Reservoir-scale models usually integrate different physics like rock mechanics, multi-phase fluid flow, heat transfer, fracture mechanics and sometimes geochemistry and geophysics. Considering all these physics at the same time and solving their filed equations simultaneously (fully-coupled modeling), if possible, seems to be an ideal case but usually it is less practical for different reasons such as being computationally intensive, costly, complex, unstable, and difficult to learn, run, and troubleshoot. Therefore, instead, models developed based on coupling of separate modules are much more popular in industry. In this modeling scheme, each module handles only one or two physics at a time and feeds its results to the other modules in every step of modeling. Figure 1 shows a generic illustration of geomechanical models that couple rock mechanics, fluid flow, heat transfer, and fracture effect on fluid flow. This type of coupling is very attractive to the users as it allows them to find the most practical, advanced, available, and affordable software packages in each discipline and tie them to each other. Although attractive, coupling of different modules has the risk of leading to erroneous results mainly due to the lack of an integrated perspective of how these modules interact with each other. This series of posts briefly discusses some of the issues that may show up and need to be looked after in the process of coupled modeling.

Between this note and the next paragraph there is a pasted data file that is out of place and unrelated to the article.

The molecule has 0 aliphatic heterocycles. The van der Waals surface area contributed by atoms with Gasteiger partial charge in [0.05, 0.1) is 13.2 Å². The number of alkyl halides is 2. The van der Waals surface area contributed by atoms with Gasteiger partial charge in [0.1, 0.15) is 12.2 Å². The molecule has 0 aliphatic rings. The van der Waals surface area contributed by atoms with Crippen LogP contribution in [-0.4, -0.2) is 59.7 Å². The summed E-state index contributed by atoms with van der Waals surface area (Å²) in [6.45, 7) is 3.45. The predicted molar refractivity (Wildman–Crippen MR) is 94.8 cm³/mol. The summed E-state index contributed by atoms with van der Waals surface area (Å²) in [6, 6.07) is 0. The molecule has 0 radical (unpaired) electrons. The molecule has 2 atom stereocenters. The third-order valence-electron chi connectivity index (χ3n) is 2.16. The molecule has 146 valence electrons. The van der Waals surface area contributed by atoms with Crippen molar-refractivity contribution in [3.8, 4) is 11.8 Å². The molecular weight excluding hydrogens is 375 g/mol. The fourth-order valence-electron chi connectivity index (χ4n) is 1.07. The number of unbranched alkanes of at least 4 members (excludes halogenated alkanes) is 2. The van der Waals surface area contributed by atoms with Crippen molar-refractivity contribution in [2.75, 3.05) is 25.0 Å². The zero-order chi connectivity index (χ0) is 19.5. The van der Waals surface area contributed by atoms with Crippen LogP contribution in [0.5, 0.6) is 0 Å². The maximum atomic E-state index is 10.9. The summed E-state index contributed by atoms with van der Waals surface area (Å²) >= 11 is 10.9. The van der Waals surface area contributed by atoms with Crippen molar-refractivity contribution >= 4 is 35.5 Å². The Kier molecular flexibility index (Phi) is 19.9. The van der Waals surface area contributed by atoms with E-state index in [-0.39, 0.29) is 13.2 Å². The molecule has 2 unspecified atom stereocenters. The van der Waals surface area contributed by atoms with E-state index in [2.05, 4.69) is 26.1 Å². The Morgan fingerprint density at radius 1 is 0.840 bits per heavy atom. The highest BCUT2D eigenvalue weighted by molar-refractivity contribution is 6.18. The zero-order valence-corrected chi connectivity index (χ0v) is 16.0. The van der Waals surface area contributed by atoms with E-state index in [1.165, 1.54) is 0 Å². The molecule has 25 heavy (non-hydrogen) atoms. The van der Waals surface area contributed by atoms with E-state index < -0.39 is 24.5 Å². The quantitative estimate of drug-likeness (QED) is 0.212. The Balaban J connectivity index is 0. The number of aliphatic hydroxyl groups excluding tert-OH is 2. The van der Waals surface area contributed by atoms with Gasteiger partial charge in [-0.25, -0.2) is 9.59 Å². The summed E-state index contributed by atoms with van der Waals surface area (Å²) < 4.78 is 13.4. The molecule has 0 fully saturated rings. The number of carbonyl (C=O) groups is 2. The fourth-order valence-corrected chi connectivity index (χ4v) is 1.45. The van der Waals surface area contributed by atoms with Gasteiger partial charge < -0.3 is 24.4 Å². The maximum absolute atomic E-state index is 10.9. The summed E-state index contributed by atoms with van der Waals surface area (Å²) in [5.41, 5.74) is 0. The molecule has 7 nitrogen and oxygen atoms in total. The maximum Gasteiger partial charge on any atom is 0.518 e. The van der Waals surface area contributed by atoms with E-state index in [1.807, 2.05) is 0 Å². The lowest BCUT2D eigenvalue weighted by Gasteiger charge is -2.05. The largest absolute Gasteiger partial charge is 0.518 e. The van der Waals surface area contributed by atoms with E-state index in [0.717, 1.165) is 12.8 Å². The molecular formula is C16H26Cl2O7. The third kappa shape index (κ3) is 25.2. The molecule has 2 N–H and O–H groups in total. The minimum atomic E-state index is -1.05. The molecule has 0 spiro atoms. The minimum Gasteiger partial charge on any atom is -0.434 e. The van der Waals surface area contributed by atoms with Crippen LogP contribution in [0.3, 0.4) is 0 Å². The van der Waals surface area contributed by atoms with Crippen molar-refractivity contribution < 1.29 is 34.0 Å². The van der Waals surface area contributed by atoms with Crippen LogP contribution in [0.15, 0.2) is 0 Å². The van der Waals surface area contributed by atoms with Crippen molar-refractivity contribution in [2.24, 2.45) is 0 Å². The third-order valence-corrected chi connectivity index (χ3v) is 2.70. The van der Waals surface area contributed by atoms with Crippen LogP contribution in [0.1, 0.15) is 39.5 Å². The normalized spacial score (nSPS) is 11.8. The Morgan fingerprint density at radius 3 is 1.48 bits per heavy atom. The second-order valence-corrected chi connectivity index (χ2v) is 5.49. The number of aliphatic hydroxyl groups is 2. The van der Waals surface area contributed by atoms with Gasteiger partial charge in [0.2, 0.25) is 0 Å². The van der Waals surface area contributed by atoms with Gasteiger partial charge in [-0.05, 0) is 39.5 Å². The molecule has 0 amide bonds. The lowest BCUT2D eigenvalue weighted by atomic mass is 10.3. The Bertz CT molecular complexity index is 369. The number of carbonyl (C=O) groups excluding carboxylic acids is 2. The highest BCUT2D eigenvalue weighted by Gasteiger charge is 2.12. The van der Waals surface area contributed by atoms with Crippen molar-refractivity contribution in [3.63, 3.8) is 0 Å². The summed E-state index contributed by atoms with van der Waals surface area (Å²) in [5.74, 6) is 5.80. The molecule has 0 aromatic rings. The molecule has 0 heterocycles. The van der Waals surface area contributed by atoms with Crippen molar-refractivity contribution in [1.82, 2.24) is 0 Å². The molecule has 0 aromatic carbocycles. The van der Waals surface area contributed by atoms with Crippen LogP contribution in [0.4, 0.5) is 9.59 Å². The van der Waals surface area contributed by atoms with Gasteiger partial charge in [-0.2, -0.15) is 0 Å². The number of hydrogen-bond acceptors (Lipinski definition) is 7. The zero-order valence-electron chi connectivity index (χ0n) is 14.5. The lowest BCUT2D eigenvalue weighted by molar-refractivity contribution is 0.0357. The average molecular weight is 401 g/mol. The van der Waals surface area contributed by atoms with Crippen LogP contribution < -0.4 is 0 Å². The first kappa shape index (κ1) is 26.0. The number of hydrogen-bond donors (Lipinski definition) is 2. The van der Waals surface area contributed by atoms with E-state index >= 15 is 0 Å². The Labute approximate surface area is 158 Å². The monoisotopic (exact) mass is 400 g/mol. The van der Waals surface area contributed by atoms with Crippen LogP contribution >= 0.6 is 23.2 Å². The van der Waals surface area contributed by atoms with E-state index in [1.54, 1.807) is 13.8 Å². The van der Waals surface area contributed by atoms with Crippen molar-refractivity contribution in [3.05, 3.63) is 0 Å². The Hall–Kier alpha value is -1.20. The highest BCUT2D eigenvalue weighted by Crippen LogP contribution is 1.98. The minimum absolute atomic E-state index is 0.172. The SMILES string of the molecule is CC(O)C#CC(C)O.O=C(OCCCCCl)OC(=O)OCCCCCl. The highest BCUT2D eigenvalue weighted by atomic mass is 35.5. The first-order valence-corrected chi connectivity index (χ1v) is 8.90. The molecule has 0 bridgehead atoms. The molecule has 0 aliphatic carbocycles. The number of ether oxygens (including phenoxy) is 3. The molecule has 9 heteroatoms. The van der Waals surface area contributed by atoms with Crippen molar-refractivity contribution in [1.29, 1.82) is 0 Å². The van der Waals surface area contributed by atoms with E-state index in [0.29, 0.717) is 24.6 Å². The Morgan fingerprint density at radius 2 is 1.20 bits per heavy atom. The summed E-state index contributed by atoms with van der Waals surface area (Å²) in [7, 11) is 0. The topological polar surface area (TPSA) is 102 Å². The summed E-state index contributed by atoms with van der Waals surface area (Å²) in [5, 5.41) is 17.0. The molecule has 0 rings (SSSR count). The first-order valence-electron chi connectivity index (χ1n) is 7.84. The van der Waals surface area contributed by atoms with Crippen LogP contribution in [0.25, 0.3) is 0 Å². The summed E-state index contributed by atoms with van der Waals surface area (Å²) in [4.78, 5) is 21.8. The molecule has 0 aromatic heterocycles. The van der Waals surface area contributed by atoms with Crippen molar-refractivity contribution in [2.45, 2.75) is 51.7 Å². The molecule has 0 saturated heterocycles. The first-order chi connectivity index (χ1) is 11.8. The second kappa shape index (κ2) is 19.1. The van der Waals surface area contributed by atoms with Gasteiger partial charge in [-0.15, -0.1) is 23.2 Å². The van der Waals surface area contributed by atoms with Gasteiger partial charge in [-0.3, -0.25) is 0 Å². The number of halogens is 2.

The Stressful Stage of Stress Initialization
Probably one of the most challenging tasks of modeling of complex geologies is applying the right initial stresses to the model. Ideally, in case you run a model with the proper initial in-situ stresses in a stationary or steady state (no external loading or deformation applied), it is not suppose to show any further deformation or stress changes. In other words, it must be and stay in the equilibrium state since the beginning. Unluckily, in the real world of geomechanical modeling of complex structures, this is not an easy condition to hold as the in-situ stresses are usually determined by the user separately and without really caring about the static equilibrium of the 3D or 2D models. These data usually come from different sources such as field tests, frictional equilibrium, simplistic poroelastic models, or wellbore stability analysis and they come in the form of single data points or well profiles that need to be populated in model’s volume. So, when the model is running, the first thing it tries to do is taking the stresses to an equilibrium state that is usually accompanied by inducing new deformations and stress changes in the model. Eventually, the initially introduced stresses may change to a different stress state that can be different from the initially introduced stress state to the model and note that all of these happen without applying any loading, drilling, fracturing or injection/production.